Hypoglycemia is a complication of diabetes in which the blood glucose level in the body drops to a dangerous level. A stroke occurs once the blood supply to the brain is disrupted by a burst or blocked vessel in the brain. Take note that stroke can kill the brain cells and cause permanent brain damage. Even though individuals with diabetes face a higher risk for having an actual stroke, the symptoms of hypoglycemia can also mimic those of a stroke. The term “hypoglycemic stroke” refers to the stroke-like symptoms and brain damage due to severe hypoglycemia.
Close look on hypoglycemia
The level of blood glucose that drops below 70 mg/dL indicates that the individual has hypoglycemia. This condition is triggered by certain medications that were prescribed to manage diabetes, exercising in a strenuous manner without eating enough foods, unable to use medications as prescribed and failure to eat enough food.
Hypoglycemia is also caused by liver disease, consumption of alcohol and a pancreatic tumor that releases excess insulin. Some individuals who do not have diabetes usually have idiopathic hypoglycemia which does not have a known cause.
Stroke or brain attack averts blood and oxygen from reaching the brain that causes long-lasting damage in just a span of a few seconds. An ischemic stroke occurs when a blood clot blocks a blood vessel that supplies blood to the brain. The clogged arteries can also cause an ischemic stroke. As for a hemorrhagic stroke, it occurs due to a weakened blood vessel in the brain that ruptures and leaks blood into the brain which causes damage to the brain cells.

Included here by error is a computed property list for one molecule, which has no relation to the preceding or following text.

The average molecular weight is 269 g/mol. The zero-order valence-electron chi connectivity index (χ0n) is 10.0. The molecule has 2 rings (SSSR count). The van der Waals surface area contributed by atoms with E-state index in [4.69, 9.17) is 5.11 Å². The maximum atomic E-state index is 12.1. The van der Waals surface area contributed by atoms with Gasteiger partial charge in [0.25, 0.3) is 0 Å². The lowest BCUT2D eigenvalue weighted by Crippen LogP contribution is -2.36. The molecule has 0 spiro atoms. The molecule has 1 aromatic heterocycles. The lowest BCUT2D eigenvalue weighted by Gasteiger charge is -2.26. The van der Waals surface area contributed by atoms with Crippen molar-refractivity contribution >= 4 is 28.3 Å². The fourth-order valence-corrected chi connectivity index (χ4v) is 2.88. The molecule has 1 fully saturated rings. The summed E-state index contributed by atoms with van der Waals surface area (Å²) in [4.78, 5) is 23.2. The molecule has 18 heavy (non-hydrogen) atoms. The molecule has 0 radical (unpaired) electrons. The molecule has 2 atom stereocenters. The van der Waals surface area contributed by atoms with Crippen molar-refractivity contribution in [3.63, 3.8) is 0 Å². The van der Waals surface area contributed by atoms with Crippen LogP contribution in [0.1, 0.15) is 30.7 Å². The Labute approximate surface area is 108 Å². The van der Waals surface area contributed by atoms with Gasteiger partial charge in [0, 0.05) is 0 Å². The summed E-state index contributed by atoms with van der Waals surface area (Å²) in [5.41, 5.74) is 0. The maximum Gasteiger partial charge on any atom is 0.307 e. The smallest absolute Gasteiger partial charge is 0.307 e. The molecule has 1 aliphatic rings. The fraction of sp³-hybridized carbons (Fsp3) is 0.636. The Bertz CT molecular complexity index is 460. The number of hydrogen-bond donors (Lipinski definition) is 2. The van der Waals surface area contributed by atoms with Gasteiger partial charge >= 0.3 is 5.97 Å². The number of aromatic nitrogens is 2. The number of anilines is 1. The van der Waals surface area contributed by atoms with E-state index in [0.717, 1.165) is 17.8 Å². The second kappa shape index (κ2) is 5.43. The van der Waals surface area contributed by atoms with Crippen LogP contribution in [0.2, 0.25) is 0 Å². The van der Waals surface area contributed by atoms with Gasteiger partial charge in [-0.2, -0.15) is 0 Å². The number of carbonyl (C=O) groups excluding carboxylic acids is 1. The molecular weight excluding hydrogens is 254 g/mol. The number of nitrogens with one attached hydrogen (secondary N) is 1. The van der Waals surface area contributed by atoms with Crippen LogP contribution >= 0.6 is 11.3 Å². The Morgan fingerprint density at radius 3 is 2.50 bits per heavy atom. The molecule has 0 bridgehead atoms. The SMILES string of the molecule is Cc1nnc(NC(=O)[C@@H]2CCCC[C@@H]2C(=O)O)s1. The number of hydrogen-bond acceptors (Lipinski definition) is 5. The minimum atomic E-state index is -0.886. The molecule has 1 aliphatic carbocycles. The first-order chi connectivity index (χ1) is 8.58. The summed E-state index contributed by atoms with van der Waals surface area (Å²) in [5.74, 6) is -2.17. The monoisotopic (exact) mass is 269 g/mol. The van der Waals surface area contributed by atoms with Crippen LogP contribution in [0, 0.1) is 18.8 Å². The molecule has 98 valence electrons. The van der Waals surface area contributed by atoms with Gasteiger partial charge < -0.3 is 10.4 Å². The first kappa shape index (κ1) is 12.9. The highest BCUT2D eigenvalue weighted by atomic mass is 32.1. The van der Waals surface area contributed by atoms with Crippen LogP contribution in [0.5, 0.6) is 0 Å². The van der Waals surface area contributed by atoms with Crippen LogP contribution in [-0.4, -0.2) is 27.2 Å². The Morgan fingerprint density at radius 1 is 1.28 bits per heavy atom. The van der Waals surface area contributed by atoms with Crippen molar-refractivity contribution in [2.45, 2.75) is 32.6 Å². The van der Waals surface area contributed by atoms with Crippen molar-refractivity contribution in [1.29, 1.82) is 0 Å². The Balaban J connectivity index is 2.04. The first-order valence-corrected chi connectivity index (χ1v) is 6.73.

What are the common symptoms?
The symptoms common to stroke and hypoglycemia include blurred vision, headache, fatigue, memory loss, tingling and numbness, weakness, mood changes, unclear thinking, fainting, muscle pain and loss of consciousness. Insulin shock that is due to low blood sugar level or hypoglycemia can result to coma. Individuals who endured a severe type of stroke might progress into a state of coma. Lasting impairment to the nervous system as well as the brain can be triggered by both conditions.
What are the stroke-like hypoglycemic effects?
Once the glucose levels of an individual falls below 18 mg/dL, failure of brain energy can occur which is confirmed with an EEG which measures the electrical activity in the brain. The destruction of the brain neurons manifests and leads to other lasting brain damage once the electrical activity of the brain stops.
Even though hypoglycemia brain damage strikingly resembles an ischemic stroke, there are differences such as lack of damage to the brainstem and cerebellum. Just with a stroke, hypoglycemia is considered as an attack to the brain that kills the brain cells.